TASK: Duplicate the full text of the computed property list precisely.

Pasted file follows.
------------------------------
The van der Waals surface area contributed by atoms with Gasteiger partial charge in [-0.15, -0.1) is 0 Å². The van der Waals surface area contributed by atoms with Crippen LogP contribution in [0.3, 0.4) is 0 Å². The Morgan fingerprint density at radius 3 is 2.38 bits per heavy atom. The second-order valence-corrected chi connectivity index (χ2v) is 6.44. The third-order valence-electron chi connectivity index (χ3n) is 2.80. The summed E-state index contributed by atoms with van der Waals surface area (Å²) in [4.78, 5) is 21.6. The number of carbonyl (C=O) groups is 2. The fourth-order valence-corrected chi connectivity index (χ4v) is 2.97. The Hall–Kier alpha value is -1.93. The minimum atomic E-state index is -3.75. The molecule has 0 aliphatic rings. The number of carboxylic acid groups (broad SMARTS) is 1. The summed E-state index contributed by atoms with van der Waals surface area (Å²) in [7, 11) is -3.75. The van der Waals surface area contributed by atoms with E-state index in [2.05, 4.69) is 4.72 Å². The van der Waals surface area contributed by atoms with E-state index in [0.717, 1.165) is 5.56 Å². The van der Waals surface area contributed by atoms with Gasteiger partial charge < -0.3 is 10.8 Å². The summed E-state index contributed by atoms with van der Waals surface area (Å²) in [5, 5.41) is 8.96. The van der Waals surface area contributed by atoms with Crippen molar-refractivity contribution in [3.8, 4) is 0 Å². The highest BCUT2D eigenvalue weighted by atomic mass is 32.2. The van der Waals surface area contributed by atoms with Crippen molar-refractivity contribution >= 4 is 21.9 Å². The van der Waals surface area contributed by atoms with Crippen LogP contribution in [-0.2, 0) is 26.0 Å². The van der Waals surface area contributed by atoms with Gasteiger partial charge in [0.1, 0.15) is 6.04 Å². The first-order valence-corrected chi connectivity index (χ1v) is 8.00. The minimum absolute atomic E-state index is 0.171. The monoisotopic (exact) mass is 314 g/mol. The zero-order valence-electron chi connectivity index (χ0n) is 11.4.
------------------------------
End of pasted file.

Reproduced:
The van der Waals surface area contributed by atoms with Gasteiger partial charge in [-0.15, -0.1) is 0 Å². The van der Waals surface area contributed by atoms with Crippen LogP contribution in [0.3, 0.4) is 0 Å². The Morgan fingerprint density at radius 3 is 2.38 bits per heavy atom. The second-order valence-corrected chi connectivity index (χ2v) is 6.44. The third-order valence-electron chi connectivity index (χ3n) is 2.80. The summed E-state index contributed by atoms with van der Waals surface area (Å²) in [4.78, 5) is 21.6. The number of carbonyl (C=O) groups is 2. The fourth-order valence-corrected chi connectivity index (χ4v) is 2.97. The Hall–Kier alpha value is -1.93. The minimum atomic E-state index is -3.75. The molecule has 0 aliphatic rings. The number of carboxylic acid groups (broad SMARTS) is 1. The summed E-state index contributed by atoms with van der Waals surface area (Å²) in [7, 11) is -3.75. The van der Waals surface area contributed by atoms with E-state index in [2.05, 4.69) is 4.72 Å². The van der Waals surface area contributed by atoms with E-state index in [0.717, 1.165) is 5.56 Å². The van der Waals surface area contributed by atoms with Gasteiger partial charge < -0.3 is 10.8 Å². The summed E-state index contributed by atoms with van der Waals surface area (Å²) in [5, 5.41) is 8.96. The van der Waals surface area contributed by atoms with Crippen molar-refractivity contribution in [3.8, 4) is 0 Å². The highest BCUT2D eigenvalue weighted by atomic mass is 32.2. The van der Waals surface area contributed by atoms with Crippen molar-refractivity contribution >= 4 is 21.9 Å². The van der Waals surface area contributed by atoms with Crippen LogP contribution in [-0.2, 0) is 26.0 Å². The van der Waals surface area contributed by atoms with Gasteiger partial charge in [0.1, 0.15) is 6.04 Å². The first-order valence-corrected chi connectivity index (χ1v) is 8.00. The minimum absolute atomic E-state index is 0.171. The monoisotopic (exact) mass is 314 g/mol. The zero-order valence-electron chi connectivity index (χ0n) is 11.4.